If only every night of ITV was as good as last Saturday's

For a while on Saturday night I thought I'd entered a time warp. One where the Saturday evening ITV schedule was full of popular and entertaining programming that advertisers would be half interested in advertising around, writes Ian Darby.

For one week only the ITV Saturday schedule had 'Popstars: The Rivals', 'Who Wants to be a Millionaire?' and 'I'm a Celebrity... Get Me Out of Here' back to back. Three palpable hits with 'Popstars' and 'I'm a Celebrity' skewed toward a young audience. The BBC struggled and ITV1 had its best Saturday since February. Its share during 'Popstars' was more than 40% with the BBC well behind.

Saturday rounded off a relatively successful week for the Network. 'I'm a Celebrity' seemed like a cunning ruse to knock David Liddiment, Steve Morrison and Dawn Airey out of the headlines with the news of Darren, Tony and Tara. But the show captured imaginations and audience share when ITV needed it most.

It remains to be seen if Popstars can emulate its success of last year, but it was encouraging to see McDonald's, a major brand, in place as its sponsor. I was just disappointed not to see the shameless Geri Halliwell bingeing on burgers during judging. But that would be a fantasy too far.

The ad revenue projections for October also offered some encouragement for the besieged Carlton and Granada sales teams. Okay, so an increase of close to 10% on a low base is hardly a raging success, but at least it's a move in the right direction. While its share is inevitably declining, at least there are signs that the network is fighting back. The rest of the schedule didn't look too bad either -- Martin Clune's drama premiere, 'A for Acid', was good, and a strong film offering including a 'Star Wars' season and 'The Lost World: Jurassic Park' bodes well for the autumn schedule.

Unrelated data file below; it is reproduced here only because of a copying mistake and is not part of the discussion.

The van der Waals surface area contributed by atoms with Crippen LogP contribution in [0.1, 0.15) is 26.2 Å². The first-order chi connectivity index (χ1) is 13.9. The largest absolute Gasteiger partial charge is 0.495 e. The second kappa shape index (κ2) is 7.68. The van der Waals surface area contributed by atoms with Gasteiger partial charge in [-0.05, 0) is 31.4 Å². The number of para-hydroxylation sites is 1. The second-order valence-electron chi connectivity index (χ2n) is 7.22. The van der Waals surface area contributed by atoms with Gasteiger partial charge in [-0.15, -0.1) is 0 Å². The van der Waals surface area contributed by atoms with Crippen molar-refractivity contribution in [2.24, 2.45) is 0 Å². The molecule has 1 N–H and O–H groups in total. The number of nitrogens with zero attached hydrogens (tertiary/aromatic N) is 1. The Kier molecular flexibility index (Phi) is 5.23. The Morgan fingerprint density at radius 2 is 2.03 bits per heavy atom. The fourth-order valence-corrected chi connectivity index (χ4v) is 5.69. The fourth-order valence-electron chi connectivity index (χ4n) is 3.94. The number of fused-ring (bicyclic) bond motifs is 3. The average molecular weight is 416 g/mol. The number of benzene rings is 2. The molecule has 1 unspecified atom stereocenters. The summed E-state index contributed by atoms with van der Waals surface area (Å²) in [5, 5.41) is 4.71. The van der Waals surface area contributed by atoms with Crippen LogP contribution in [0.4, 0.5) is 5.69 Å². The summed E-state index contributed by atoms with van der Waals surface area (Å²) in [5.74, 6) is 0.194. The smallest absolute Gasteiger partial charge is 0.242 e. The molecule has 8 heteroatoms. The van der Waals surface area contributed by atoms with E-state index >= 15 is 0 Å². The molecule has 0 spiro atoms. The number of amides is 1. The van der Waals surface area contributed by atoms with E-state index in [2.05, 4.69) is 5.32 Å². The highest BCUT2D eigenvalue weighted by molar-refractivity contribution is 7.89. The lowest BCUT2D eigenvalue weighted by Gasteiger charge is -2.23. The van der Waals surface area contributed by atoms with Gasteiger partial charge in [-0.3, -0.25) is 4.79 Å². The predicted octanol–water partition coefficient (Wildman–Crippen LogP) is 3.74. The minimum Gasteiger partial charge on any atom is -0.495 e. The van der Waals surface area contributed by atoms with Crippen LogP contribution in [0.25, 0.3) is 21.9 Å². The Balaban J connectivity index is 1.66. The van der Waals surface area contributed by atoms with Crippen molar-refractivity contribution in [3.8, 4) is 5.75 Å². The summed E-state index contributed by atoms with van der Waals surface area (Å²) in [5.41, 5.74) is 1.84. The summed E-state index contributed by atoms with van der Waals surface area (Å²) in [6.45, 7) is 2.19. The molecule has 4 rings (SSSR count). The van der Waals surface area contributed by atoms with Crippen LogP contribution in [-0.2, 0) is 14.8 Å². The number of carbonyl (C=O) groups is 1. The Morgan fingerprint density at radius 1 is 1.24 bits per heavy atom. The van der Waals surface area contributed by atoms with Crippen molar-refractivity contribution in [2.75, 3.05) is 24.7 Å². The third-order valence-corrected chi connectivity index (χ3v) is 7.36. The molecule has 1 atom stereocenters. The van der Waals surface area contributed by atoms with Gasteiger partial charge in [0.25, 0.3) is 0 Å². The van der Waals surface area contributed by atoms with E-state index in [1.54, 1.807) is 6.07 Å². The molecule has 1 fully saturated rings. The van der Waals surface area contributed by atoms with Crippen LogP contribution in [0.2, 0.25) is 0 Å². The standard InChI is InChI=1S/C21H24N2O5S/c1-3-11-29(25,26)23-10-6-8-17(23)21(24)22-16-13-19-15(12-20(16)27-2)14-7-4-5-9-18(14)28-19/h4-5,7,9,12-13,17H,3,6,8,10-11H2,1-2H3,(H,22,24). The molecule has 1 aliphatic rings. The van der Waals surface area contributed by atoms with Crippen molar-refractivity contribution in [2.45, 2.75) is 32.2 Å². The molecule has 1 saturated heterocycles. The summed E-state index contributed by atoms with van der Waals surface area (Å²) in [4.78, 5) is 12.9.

It wasn't all comfortable reading. Analysts at Merrill Lynch were clearly bored with the prospect of an ITV recovery and got in with some early forecasts that December and early 2003 would see a return to falling ad revenues. It might be right, but next year ITV will face more pressing problems.

ITV is undoubtedly under pressure, and a merger between Carlton and Granada has to happen both for viewers and advertisers, not to mention an incoming programming director who should welcome a better resourced and leaner outfit.

But that's for future months. Watching 'The John Thaw Story' last week I was reminded that ITV had created some great TV moments, and not all in the distant past. So I've promised myself that I won't say a bad word about ITV until, well, at least Saturday night when 'I'm a Celebrity' is replaced in the schedule by 'It'll Be Alright On the Night 15'. Somehow I doubt if this will pull in the 11m who watched the final of 'I'm a Celebrity'.

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